A game spreading fast by word of mouth around dinner parties is wine blending. Nothing formal but when several bottles of different wines are open diners have been making their own blends by pouring a bit from one bottle in their glass and topping up with a dash from another.
If the Pinot Noir is too pale then 5% of deep red Zinfandel adds colour and changes the taste. But is it for the better? That’s a matter of taste, but it’s just half a glass and another blend can be attempted next time. Glasses are passed along the table with people attempting to duplicate successful blends.
Some grapes are sympathetic to others. The winemakers of old knew that. Bordeaux is almost always a blend of varieties: Cabernet Sauvignon and Merlot are the two dominant varieties and together they usually deliver more than the sum of their parts. The primary white grape of Bordeaux is Sauvignon Blanc and again that usually has some Semillon blended in. The new World winemakers have been making red ‘bordeaux blends’ for years, having learned from France, and now we are finding they are making their Sauvignon Blanc more complex by blending.
Just as a musical chord delivers more than a single note and chef’s add their secret ingredients, winemakers also like to fill out flavours by judicious blending. And a varietal wine – that is a wine with just one grape variety named on its label – need only contain 75% of that named variety in the USA and 85% in Europe. So winemakers are free to experiment.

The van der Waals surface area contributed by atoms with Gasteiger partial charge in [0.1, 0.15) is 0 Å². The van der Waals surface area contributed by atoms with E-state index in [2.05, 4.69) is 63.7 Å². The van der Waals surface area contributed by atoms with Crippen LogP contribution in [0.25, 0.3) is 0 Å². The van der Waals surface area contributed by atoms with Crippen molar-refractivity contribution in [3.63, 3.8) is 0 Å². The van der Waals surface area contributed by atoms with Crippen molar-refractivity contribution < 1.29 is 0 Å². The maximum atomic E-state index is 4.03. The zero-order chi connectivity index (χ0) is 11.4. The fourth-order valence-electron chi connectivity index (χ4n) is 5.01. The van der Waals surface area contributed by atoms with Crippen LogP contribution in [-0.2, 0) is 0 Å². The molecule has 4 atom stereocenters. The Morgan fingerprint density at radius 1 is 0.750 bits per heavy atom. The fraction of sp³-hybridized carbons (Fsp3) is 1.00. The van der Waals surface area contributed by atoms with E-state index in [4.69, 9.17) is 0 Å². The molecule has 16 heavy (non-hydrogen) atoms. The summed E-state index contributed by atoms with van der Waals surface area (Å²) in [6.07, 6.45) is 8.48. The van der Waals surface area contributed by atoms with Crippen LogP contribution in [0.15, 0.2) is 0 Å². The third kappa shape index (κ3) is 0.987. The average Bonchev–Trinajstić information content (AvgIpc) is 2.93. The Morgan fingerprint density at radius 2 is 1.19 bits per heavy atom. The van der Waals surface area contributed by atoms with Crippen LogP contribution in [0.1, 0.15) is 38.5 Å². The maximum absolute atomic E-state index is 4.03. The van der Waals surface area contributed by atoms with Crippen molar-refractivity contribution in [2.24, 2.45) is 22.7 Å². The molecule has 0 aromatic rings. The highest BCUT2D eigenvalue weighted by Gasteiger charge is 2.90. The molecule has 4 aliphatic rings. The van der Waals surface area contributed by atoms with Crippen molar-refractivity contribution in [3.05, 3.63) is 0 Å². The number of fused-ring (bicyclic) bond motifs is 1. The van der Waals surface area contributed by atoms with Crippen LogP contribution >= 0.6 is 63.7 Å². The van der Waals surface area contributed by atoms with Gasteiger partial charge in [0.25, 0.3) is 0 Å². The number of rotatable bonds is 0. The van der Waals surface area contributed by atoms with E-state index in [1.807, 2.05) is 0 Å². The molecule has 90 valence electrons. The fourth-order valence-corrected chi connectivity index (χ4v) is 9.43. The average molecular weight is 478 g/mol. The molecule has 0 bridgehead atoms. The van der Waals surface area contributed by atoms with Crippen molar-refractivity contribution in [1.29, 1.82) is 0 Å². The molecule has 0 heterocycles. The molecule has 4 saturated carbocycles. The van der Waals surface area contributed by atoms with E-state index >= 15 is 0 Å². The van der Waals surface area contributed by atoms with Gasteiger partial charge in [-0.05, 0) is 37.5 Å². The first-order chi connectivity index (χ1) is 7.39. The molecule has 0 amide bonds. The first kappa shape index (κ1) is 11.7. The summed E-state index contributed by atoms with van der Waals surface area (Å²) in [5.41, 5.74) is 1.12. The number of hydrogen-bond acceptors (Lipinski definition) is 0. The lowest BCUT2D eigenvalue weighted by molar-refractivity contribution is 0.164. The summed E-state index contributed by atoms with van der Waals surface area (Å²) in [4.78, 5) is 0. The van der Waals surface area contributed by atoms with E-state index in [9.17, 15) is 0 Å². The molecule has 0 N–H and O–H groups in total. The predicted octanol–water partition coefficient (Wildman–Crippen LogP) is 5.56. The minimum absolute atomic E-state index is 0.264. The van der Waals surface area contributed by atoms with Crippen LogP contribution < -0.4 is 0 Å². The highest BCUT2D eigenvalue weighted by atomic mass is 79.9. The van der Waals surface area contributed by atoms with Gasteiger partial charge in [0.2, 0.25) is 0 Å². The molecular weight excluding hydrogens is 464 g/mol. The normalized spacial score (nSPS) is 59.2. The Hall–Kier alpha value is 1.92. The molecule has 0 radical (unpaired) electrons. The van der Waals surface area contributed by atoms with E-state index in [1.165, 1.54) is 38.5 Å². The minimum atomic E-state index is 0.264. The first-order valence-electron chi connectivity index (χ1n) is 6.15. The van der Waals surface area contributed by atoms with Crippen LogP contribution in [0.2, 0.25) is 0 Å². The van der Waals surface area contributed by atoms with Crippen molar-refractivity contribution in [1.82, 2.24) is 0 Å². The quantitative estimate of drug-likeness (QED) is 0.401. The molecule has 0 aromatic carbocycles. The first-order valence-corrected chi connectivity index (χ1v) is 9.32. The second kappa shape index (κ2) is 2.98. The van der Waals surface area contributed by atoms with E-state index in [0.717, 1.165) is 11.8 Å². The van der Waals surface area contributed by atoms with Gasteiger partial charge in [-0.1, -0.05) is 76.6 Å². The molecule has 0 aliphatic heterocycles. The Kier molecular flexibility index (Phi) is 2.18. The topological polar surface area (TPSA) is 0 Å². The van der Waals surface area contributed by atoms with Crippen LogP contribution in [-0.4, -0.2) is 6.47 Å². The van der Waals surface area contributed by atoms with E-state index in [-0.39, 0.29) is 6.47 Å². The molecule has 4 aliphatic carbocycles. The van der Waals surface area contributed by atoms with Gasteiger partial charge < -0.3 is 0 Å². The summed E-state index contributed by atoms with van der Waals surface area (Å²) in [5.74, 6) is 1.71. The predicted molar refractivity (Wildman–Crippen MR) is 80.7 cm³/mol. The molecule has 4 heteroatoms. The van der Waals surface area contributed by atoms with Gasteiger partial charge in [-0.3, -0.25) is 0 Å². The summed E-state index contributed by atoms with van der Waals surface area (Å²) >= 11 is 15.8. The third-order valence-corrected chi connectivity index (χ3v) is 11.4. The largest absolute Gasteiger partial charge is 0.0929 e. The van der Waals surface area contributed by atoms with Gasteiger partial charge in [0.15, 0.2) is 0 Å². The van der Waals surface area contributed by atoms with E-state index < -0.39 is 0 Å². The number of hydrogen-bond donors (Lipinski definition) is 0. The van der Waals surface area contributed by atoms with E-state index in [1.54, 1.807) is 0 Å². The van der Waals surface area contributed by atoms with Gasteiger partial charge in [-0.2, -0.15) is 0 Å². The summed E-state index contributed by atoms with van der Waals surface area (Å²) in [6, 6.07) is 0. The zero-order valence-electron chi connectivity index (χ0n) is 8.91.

Back at the dinner table blending is being done for the same reasons. Dash in a little perfumed white wine, such as Viognier or Gewürztraminer, to a glass of dull red and see if the resulting drink is lifted by the addition.
If a wine has too much alcohol for you, and some wines can go past 16% alcohol per volume, try mixing with a lower alcohol wine – or even water. In Asia carbonated drinks such as 7-Up and Coca-Cola are seen as suitable mixes for wine. If that floats your boat, OK, but I think you’d be better having the soda on its own.
However blending wines in your glass is, on a very small scale, what winemakers do in their cellars. And, from my experience, they also love making their own blends in wine glasses when they’re informally dining.
Try it and let us know what works for you on our forum.
Peter F May is the author of Marilyn Merlot and the Naked Grape: Odd Wines from Around the World which features more than 100 wine labels and the stories behind them, and PINOTAGE: Behind the Legends of South Africa’s Own Wine which tells the story behind the Pinotage wine and grape, also available for the KIndle.